As the citizens of Liberia prepare to elect a new president in October 2011, the National Elections Commission has ruled that Prince Yormie Johnson may participate as a candidate in the race. A current Senior Senator from Nimba County, Johnson is more infamously known as a former warlord and leader of the since-disbanded Independent National Patriotic Front of Liberia (INPFL). As a breakaway faction of Charles Taylor’s own rebel group, the INPFL established a significant presence in the early stages of Liberia’s civil war by capturing, torturing, and killing then-President Samuel K. Doe in September 1990. Charles Taylor filled Doe’s vacant post at the apex of Liberia’s crumbling government, and the nation soon thereafter plunged further into prolonged conflict.
In the following years, Liberia was wracked by intensified fighting between several rebel groups and Taylor’s own government forces, with each carrying out systematic human rights violations against civilians. Taylor fled the country in 2003 following the Comprehensive Peace Agreement, and Liberia emerged from civil war into a crippling humanitarian crisis. Over 250,000 citizens had been killed over nearly fourteen years of violence, and over one-third of the population displaced. The United Nations soon thereafter established a peacekeeping presence in Liberia, and the post-conflict disarmament, reintegration, and reconciliation process began to take shape.
One crucial element of the rebuilding process was the Truth and Reconciliation Commission (TRC), the legitimacy of which is severely undermined by the National Election Commission’s decision. The TRC was launched in 2006 to facilitate the delicate process of Liberia’s rebirth and renewal and to shed an accurate, unbiased light on the root causes of the conflict, the breadth of human rights and international law violations, the experiences of women and children, and the exploitation of natural resources in furtherance of wartime objectives. Despite deficiencies in its process, ranging from limited resources and scarce evidence to poor coordination and internal discord, the TRC’s findings do reflect a commitment to the principles of the mandate — justice, accountability, and reconciliation — and a sincere desire to lay an influential foundation for lasting peace and stability.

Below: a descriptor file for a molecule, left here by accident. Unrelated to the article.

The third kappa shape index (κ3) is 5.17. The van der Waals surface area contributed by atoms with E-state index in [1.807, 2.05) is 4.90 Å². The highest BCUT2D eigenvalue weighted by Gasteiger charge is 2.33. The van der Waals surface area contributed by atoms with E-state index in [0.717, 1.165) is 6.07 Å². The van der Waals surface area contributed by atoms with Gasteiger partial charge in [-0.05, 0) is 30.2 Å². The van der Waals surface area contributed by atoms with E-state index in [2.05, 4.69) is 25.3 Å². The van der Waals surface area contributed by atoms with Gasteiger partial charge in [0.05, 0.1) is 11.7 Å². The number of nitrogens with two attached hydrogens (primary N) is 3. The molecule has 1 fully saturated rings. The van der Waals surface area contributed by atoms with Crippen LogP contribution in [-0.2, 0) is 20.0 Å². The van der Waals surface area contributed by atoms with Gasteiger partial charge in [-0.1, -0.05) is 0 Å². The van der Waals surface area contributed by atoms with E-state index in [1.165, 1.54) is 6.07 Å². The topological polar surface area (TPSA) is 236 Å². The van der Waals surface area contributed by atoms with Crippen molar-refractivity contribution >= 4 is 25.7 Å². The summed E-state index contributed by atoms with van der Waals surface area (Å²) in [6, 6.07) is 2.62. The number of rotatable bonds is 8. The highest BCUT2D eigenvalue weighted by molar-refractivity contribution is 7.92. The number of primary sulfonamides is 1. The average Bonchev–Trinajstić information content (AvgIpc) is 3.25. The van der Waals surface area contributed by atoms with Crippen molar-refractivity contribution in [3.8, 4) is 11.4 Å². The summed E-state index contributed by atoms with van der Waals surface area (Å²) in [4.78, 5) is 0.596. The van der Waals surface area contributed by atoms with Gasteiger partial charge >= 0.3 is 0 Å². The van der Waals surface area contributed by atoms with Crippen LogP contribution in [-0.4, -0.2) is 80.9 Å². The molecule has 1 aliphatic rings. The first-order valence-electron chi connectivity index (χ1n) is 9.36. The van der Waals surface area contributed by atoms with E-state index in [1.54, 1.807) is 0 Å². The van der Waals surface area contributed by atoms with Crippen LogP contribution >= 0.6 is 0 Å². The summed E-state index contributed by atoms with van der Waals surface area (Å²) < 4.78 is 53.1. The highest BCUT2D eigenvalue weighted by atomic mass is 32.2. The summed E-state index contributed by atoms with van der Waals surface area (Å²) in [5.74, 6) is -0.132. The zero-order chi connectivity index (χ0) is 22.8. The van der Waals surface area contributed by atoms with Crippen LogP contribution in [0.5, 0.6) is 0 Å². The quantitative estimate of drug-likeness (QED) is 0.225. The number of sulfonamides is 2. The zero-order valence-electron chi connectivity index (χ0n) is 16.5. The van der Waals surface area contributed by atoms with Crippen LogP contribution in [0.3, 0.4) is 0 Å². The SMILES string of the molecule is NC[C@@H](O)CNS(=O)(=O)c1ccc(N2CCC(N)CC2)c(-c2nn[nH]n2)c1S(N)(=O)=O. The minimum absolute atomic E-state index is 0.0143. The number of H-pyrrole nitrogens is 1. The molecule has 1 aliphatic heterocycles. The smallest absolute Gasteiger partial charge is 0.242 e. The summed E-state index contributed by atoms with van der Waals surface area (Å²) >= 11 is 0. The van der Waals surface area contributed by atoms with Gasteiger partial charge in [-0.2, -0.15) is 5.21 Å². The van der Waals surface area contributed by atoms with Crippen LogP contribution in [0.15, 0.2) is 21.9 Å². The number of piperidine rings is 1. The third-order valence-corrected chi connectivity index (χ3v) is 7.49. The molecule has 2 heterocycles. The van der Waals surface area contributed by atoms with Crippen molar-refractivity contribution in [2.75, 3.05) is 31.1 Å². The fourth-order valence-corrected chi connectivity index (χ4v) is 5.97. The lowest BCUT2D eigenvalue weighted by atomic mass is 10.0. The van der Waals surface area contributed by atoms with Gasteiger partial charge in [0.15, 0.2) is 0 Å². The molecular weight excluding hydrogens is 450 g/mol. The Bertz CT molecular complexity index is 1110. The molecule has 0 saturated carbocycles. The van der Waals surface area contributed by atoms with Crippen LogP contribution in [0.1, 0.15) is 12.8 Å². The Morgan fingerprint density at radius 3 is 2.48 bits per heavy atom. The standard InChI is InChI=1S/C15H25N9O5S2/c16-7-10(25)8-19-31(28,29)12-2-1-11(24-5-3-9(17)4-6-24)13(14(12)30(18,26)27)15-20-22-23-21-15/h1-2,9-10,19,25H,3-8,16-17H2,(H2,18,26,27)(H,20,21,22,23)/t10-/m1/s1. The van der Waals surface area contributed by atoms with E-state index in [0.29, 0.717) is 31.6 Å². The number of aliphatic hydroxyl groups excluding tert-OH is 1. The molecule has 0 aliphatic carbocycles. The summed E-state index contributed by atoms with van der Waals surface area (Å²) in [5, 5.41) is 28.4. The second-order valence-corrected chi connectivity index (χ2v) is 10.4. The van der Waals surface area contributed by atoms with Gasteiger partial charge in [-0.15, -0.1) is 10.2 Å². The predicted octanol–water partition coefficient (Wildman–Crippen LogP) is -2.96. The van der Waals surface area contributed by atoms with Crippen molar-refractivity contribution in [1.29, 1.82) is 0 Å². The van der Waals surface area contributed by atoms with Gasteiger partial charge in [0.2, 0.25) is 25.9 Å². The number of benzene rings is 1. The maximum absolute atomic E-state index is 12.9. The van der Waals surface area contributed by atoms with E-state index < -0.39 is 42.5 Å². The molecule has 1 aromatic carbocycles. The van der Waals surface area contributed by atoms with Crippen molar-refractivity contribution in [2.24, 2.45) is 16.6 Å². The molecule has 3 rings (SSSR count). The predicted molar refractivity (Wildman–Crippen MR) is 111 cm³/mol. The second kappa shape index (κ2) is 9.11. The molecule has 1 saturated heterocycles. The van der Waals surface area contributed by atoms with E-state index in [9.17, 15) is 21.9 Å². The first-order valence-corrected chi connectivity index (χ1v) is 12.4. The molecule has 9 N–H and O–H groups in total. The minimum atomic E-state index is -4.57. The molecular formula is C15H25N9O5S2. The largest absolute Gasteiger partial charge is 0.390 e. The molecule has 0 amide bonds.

In its Final Report, issued in late 2009, the TRC concluded that Prince Johnson was the conflict’s most notorious perpetrator of violence and disarray and recommended that he face criminal prosecution for gross violations of both domestic and international law. The Report also urged that, at minimum, Johnson and other alleged perpetrators be restricted from holding public office for a period of thirty years. The recent decision to permit Johnson to seek the presidency both diminishes the Report’s finding of his notoriety and explicitly spurns a recommendation that the nation restructure its constitutional prerequisites for candidacy to exclude those responsible for wartime atrocities.
The determination to admit Johnson is based purely on constitutional grounds, as Liberia’s Constitution affords all citizens the right to seek office, provided minimal demographic standards are met. Yet implicit in the TRC’s recommendation is a call to democratically amend the Constitution, established in 1983 prior to the outbreak of civil war, to embed in its fabric a general standard for eligibility based on conflict- and human rights-based principles. As any constitutional amendments must be ratified by referendum, such an effort would create an opportunity for the citizens of Liberia to raise a potent, unified voice against impunity. Recent campaigns to lessen some of the eligibility restrictions indicate that only with the integrated efforts of the Elections Commission could proposed amendments gather momentum. Yet the Election Commission’s decision here indicates that it will either ignore or consciously resist the TRC’s recommendation.
What will come of Prince Johnson’s participation in the presidential race will not be known until elections in October 2011. While he continues to draw support from within his native Nimba County, international human rights observers contend it is grounded not in respect, but in fear that he will again become a violent and destabilizing force if not elected. The bitter memories of civil war and indiscriminate violence linger in the collective consciousness of Liberians, and as a core perpetrator, Prince Johnson remains a public face of this suffering. In disregarding the TRC’s call for public sanctions, the Elections Commission has threatened the efficacy of an accountability measure potentially capable of restoring the confidence of Liberia’s weary population in its public institutions. It has sent a telling message of free license to perpetrators and obstructed the aspirations of others for a future that does not resemble the past.